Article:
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Re: Open access and impact factors ( was: Open access and the ALA)

Bernie, this is fascinating, and points to what I hope is another aspect
of the debate in regards to the changes needed in scholarly

Peer review is only one way of determining the quality and impact of an

Shakespearian academic folks around the world, for example, have their
work evaluated through peer review.  But could anyone argue that there is
a single peer-reviewed item in this discipline that matches the quality
and impact of the works of Shakespeare - who, I suspect, never heard of
peer review?

Bernie - or anyone - do you have any suggestions as to how those of us who
don't read quite as much as you appear to, might go about gathering a
personal citation index.


Heather Morrison

liblicense-l@lists.yale.edu writes:
>In the posting below, Becky Smith notes:
>"If open access means little or no impact in ISI, then there is an
>opportunity as a profession (or another scientific scholarly organization)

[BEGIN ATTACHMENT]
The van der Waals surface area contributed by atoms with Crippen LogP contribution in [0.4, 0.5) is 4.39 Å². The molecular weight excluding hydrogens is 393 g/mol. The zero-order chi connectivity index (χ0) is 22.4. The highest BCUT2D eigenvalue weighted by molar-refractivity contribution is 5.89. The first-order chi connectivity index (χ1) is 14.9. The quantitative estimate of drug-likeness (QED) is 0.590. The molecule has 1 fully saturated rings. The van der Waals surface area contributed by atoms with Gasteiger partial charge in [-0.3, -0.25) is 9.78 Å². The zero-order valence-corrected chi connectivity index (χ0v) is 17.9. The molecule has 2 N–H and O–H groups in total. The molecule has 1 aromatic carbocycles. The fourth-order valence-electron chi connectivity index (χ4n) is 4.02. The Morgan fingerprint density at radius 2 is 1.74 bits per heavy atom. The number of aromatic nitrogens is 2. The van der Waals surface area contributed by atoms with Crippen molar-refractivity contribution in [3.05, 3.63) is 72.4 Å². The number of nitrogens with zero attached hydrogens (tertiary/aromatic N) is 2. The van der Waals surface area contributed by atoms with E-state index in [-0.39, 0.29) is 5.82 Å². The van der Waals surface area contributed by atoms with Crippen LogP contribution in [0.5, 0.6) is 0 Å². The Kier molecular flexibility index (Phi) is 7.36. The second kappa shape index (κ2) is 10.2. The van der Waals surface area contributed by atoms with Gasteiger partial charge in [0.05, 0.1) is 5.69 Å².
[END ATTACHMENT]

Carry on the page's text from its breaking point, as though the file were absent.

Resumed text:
>to create its own impact index..."
>I realize that this doesn't have a lot to do with Rick Anderson's original
>posting, but I have experimented a bit with personal impact factors beyond
>those one might find in the ISI citation indices. And perhaps my
>investigations might be relevant to determining the impact of open access
>Here's one example of some work I did on what I call a "personal citation
>index" (this example relates to a paper that appeared in Library Trends):
>Interestingly, my "personal citation index" concept has been cited in
>several scholarly papers. The "interesting" thing about this is that my
>report on my research in this area has been self-published on the Web.
>This is completely non-peer-reviewed, i.e., the ultimate in open access
>publication. See the following for some comments on this phenomenon:
>I welcome comments....
>Bernie Sloan